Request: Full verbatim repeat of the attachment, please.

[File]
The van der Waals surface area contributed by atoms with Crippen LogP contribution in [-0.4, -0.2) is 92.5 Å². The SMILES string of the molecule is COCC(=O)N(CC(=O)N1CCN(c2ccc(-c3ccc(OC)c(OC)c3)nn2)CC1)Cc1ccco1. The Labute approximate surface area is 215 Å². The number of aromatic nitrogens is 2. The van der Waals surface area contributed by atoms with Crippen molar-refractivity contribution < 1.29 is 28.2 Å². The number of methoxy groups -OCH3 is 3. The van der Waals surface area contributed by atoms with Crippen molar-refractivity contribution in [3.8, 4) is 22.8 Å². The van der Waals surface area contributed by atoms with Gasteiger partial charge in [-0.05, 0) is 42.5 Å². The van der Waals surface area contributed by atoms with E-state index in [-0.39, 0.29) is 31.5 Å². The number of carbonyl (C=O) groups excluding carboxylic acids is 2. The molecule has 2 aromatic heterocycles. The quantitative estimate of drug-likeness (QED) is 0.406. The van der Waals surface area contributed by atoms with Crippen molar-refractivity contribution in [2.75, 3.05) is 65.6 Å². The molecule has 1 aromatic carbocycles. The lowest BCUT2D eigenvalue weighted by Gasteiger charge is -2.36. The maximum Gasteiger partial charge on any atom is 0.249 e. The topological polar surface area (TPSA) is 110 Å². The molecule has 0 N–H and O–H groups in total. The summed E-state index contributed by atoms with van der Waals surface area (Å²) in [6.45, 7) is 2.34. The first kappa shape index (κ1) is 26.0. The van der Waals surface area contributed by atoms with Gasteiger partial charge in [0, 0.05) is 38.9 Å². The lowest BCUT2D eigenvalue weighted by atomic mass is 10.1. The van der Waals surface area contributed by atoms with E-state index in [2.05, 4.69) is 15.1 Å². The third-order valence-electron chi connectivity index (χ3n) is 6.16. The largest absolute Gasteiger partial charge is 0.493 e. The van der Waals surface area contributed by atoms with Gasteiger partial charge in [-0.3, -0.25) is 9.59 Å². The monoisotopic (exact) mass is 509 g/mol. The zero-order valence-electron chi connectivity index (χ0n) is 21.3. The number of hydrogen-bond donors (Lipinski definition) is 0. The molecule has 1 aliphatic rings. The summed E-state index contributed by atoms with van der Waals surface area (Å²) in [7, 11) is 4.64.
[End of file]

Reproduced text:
The van der Waals surface area contributed by atoms with Crippen LogP contribution in [-0.4, -0.2) is 92.5 Å². The SMILES string of the molecule is COCC(=O)N(CC(=O)N1CCN(c2ccc(-c3ccc(OC)c(OC)c3)nn2)CC1)Cc1ccco1. The Labute approximate surface area is 215 Å². The number of aromatic nitrogens is 2. The van der Waals surface area contributed by atoms with Crippen molar-refractivity contribution < 1.29 is 28.2 Å². The number of methoxy groups -OCH3 is 3. The van der Waals surface area contributed by atoms with Crippen molar-refractivity contribution in [3.8, 4) is 22.8 Å². The van der Waals surface area contributed by atoms with Gasteiger partial charge in [-0.05, 0) is 42.5 Å². The van der Waals surface area contributed by atoms with E-state index in [-0.39, 0.29) is 31.5 Å². The number of carbonyl (C=O) groups excluding carboxylic acids is 2. The molecule has 2 aromatic heterocycles. The quantitative estimate of drug-likeness (QED) is 0.406. The van der Waals surface area contributed by atoms with Crippen molar-refractivity contribution in [2.75, 3.05) is 65.6 Å². The molecule has 1 aromatic carbocycles. The lowest BCUT2D eigenvalue weighted by Gasteiger charge is -2.36. The maximum Gasteiger partial charge on any atom is 0.249 e. The topological polar surface area (TPSA) is 110 Å². The molecule has 0 N–H and O–H groups in total. The summed E-state index contributed by atoms with van der Waals surface area (Å²) in [6.45, 7) is 2.34. The first kappa shape index (κ1) is 26.0. The van der Waals surface area contributed by atoms with Gasteiger partial charge in [0, 0.05) is 38.9 Å². The lowest BCUT2D eigenvalue weighted by atomic mass is 10.1. The van der Waals surface area contributed by atoms with E-state index in [2.05, 4.69) is 15.1 Å². The third-order valence-electron chi connectivity index (χ3n) is 6.16. The largest absolute Gasteiger partial charge is 0.493 e. The van der Waals surface area contributed by atoms with Gasteiger partial charge in [-0.3, -0.25) is 9.59 Å². The monoisotopic (exact) mass is 509 g/mol. The zero-order valence-electron chi connectivity index (χ0n) is 21.3. The number of hydrogen-bond donors (Lipinski definition) is 0. The molecule has 1 aliphatic rings. The summed E-state index contributed by atoms with van der Waals surface area (Å²) in [7, 11) is 4.64.